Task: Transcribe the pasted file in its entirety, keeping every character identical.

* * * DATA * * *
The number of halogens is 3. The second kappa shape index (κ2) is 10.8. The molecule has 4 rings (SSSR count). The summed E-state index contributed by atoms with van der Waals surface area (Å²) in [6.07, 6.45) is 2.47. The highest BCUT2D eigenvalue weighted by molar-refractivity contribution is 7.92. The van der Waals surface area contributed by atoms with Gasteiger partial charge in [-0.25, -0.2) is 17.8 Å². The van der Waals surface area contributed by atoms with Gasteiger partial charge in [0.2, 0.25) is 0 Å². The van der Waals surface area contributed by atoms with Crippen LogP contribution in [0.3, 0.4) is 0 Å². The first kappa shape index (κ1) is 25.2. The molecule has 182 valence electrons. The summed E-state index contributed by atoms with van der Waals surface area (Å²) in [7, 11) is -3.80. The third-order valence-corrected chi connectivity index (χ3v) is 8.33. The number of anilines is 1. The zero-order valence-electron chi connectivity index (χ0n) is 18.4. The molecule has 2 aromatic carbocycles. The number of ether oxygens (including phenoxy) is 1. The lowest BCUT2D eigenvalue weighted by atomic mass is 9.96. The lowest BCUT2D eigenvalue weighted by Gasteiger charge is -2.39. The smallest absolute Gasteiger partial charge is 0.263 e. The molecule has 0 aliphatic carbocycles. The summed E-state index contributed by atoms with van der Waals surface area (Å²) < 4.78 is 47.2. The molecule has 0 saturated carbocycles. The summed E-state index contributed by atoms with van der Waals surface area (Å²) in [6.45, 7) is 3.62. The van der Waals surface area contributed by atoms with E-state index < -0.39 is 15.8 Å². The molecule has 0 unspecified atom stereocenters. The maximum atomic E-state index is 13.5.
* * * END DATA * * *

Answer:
The number of halogens is 3. The second kappa shape index (κ2) is 10.8. The molecule has 4 rings (SSSR count). The summed E-state index contributed by atoms with van der Waals surface area (Å²) in [6.07, 6.45) is 2.47. The highest BCUT2D eigenvalue weighted by molar-refractivity contribution is 7.92. The van der Waals surface area contributed by atoms with Gasteiger partial charge in [-0.25, -0.2) is 17.8 Å². The van der Waals surface area contributed by atoms with Gasteiger partial charge in [0.2, 0.25) is 0 Å². The van der Waals surface area contributed by atoms with Crippen LogP contribution in [0.3, 0.4) is 0 Å². The first kappa shape index (κ1) is 25.2. The molecule has 182 valence electrons. The summed E-state index contributed by atoms with van der Waals surface area (Å²) in [7, 11) is -3.80. The third-order valence-corrected chi connectivity index (χ3v) is 8.33. The number of anilines is 1. The zero-order valence-electron chi connectivity index (χ0n) is 18.4. The molecule has 2 aromatic carbocycles. The number of ether oxygens (including phenoxy) is 1. The lowest BCUT2D eigenvalue weighted by atomic mass is 9.96. The lowest BCUT2D eigenvalue weighted by Gasteiger charge is -2.39. The smallest absolute Gasteiger partial charge is 0.263 e. The molecule has 0 aliphatic carbocycles. The summed E-state index contributed by atoms with van der Waals surface area (Å²) < 4.78 is 47.2. The molecule has 0 saturated carbocycles. The summed E-state index contributed by atoms with van der Waals surface area (Å²) in [6.45, 7) is 3.62. The van der Waals surface area contributed by atoms with E-state index < -0.39 is 15.8 Å². The molecule has 0 unspecified atom stereocenters. The maximum atomic E-state index is 13.5.